Smithsonian - National Museum of American History, Behring Center

Costume Collection - Women's Dresses

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Dress, 1-Piece - click to enlarge

Dress, 1-Piece - click to enlarge

Dress, 1-Piece - click to enlarge

Click photos to enlarge.

Dress, 1-Piece

Catalogue number: CS*033272

Date: 1820-1830

Maker: Unknown


Green and gray check silk gauze in decorative weave; slightly raised waist with inset waistband, lined with white cotton; wide neck edged with narrow band of lace; bodice with one dart on either side of center front; attached chemisette at inside center front; center back opening with drawstring closure at neck and two hooks-and-eyes at waistband; bodice back pleated into waistband at center back; elbow-length sleeves cut in two sections-upper portion gathered into armscyce (armhole), other portion is wide gathered band-both of these sections enclosed by very narrow band that also helps to control fullness; skirt relatively full and pleated; skirt has wadded hem of green satin; two wide, gathered self-fabric bands, trimmed with green satin piping at top and bottom, applied above hem; two tucks above highest decorative band.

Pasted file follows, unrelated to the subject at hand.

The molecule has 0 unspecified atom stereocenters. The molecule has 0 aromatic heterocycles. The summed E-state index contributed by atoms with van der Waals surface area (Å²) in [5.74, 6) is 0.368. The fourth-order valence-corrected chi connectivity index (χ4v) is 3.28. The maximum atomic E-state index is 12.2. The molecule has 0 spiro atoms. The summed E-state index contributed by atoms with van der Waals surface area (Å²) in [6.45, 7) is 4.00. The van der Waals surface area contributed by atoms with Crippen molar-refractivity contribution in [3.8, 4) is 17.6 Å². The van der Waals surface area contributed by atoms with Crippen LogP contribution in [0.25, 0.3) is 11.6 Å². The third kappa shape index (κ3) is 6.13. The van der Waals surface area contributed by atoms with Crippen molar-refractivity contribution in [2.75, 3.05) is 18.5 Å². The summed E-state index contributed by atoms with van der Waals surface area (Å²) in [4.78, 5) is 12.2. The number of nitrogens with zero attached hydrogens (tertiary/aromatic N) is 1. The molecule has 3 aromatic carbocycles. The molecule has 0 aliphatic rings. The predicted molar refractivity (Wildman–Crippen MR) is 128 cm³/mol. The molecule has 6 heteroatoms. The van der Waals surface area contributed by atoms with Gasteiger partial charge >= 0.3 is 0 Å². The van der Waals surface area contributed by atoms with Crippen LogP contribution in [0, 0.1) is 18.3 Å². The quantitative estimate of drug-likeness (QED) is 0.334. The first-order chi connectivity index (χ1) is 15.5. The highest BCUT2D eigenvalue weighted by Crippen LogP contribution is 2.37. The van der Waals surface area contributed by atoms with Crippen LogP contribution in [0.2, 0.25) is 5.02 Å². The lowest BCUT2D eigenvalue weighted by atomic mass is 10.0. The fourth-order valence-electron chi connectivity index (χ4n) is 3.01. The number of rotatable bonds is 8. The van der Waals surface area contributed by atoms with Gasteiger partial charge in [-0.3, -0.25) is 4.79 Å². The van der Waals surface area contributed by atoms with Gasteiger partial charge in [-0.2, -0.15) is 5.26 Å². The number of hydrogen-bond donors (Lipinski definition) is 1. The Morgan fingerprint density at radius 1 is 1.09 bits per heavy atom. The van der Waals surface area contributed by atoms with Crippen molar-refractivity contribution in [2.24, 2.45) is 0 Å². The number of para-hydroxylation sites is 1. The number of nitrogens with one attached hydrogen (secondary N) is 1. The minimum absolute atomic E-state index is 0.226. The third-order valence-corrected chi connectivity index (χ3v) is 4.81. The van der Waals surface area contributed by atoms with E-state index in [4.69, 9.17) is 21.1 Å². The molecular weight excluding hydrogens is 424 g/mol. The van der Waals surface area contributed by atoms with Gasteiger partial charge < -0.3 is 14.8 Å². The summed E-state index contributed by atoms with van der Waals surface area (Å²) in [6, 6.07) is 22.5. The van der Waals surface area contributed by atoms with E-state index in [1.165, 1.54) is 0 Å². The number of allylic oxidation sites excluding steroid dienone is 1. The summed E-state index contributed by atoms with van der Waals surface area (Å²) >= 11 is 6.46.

This dress was worn by Maria Dorado Mason (sometimes called Mariqueta). She was probably born in Venezuela, of Spanish descent, and moved to Puerto Rico with her family in the early 19th century. In 1823 she married Sidney Mason, the first U.S. Consul to Puerto Rico. Her family was prominent socially on the island. This dress was most likely worn to evening social events after her marriage to Sidney. The couple had two children. In 1835, the whole family travelled to Boston to place the younger child, Alphonso, in boarding school. Soon after their arrival, Maria contracted pneumonia and died. Her daughter, Catalina Juliana, carefully saved some of her clothes and gave them to the Smithsonian Institution. Exhibited in the Arts and Industries Building in the early 20th century and in the Hall of American Costume from 1964 to 1973.

Credit: Bequest of Mrs. Julian James